Seniors, Are You College Ready?

Aimee Symington

Molly Caldwell, Editor

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May 1st, college commitment day, brings feelings of both excitement and anxiety to the seniors of Summit High School. The Class of 2018 is destined for great things, whether that be joining the workforce or heading off to college. Graduating seniors have committed to colleges all over, from University of Colorado in Boulder to Harvard University in Massachusetts. Despite having different futures, seniors are all experiencing similar feelings.

Meaghan Flannagan, who is headed off to University of Utah to study dance said, “Yes, of course I’m excited for college.” She said she was most excited for “meeting new people and making new friends.”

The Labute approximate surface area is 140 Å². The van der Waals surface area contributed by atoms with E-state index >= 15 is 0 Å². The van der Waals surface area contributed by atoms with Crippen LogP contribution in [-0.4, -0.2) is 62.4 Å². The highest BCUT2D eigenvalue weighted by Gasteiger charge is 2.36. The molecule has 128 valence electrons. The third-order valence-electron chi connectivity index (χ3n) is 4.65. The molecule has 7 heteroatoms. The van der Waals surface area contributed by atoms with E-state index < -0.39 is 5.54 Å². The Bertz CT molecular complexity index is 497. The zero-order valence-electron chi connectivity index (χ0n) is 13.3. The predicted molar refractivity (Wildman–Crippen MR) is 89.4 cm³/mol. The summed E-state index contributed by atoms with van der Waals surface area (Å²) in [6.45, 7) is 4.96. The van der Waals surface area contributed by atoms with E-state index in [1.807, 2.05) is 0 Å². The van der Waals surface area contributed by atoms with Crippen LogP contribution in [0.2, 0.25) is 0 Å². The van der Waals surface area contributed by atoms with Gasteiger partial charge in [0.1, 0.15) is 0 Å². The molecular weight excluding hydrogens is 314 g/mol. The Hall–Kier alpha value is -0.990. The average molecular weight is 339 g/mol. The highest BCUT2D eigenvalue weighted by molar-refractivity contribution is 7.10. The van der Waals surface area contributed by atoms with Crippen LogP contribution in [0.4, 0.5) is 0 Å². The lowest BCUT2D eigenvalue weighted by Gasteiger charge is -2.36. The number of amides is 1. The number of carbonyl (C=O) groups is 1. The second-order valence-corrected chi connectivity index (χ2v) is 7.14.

But Meaghan, along with many other college-bound seniors, is feeling stressed about money and the fact that this decision could very well affect their finances for the rest of their lives. According to a survey done by Science Daily, 70% of students are stressed about money rather than frats or flunking out. Six out of ten students are stressed about tuition, while half of the students surveyed are worried about simple day-to-day expenses such as food and other necessary items.

“The findings suggest that the pressures of student loan debt and finding ways to make ends meet are weighing on America’s college students,” said Anne McDaniel, co-author of the study. In fact, up to 32% of the students admitted to putting off their studies to focus on paying back their debt.

This is becoming increasingly concerning and another recent study, done by, proves that money worries due to college debt will follow most into later adulthood. The study found that money worries keep nearly two-thirds of America’s up at night, a number higher than the  56% after the recession of 2008. The reasoning behind this finance-induced insomnia was first: saving for retirement and second: college debt.